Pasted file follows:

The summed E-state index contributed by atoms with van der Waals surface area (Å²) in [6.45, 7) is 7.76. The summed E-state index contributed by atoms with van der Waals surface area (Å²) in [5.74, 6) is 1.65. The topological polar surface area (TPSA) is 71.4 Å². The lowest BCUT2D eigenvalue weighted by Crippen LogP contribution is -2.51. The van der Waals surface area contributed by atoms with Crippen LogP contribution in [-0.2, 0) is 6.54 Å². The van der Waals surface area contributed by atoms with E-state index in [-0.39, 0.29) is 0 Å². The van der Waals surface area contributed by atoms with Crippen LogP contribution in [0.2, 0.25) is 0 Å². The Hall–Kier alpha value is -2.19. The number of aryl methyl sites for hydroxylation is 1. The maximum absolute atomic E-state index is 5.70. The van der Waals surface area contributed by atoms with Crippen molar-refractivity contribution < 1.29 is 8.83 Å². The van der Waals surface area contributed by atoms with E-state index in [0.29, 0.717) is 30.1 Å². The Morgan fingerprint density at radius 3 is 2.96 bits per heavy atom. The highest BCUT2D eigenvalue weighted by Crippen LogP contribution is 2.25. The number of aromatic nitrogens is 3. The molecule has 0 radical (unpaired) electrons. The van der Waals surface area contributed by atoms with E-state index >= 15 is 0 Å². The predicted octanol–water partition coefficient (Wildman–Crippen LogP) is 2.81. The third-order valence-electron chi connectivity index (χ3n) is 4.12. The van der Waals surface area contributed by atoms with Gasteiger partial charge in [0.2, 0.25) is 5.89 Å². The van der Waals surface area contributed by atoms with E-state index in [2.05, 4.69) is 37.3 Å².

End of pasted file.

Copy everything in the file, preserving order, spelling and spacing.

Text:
The summed E-state index contributed by atoms with van der Waals surface area (Å²) in [6.45, 7) is 7.76. The summed E-state index contributed by atoms with van der Waals surface area (Å²) in [5.74, 6) is 1.65. The topological polar surface area (TPSA) is 71.4 Å². The lowest BCUT2D eigenvalue weighted by Crippen LogP contribution is -2.51. The van der Waals surface area contributed by atoms with Crippen LogP contribution in [-0.2, 0) is 6.54 Å². The van der Waals surface area contributed by atoms with E-state index in [-0.39, 0.29) is 0 Å². The van der Waals surface area contributed by atoms with Crippen LogP contribution in [0.2, 0.25) is 0 Å². The Hall–Kier alpha value is -2.19. The number of aryl methyl sites for hydroxylation is 1. The maximum absolute atomic E-state index is 5.70. The van der Waals surface area contributed by atoms with Crippen molar-refractivity contribution < 1.29 is 8.83 Å². The van der Waals surface area contributed by atoms with E-state index in [0.29, 0.717) is 30.1 Å². The Morgan fingerprint density at radius 3 is 2.96 bits per heavy atom. The highest BCUT2D eigenvalue weighted by Crippen LogP contribution is 2.25. The number of aromatic nitrogens is 3. The molecule has 0 radical (unpaired) electrons. The van der Waals surface area contributed by atoms with E-state index >= 15 is 0 Å². The predicted octanol–water partition coefficient (Wildman–Crippen LogP) is 2.81. The third-order valence-electron chi connectivity index (χ3n) is 4.12. The van der Waals surface area contributed by atoms with Gasteiger partial charge in [0.2, 0.25) is 5.89 Å². The van der Waals surface area contributed by atoms with E-state index in [2.05, 4.69) is 37.3 Å².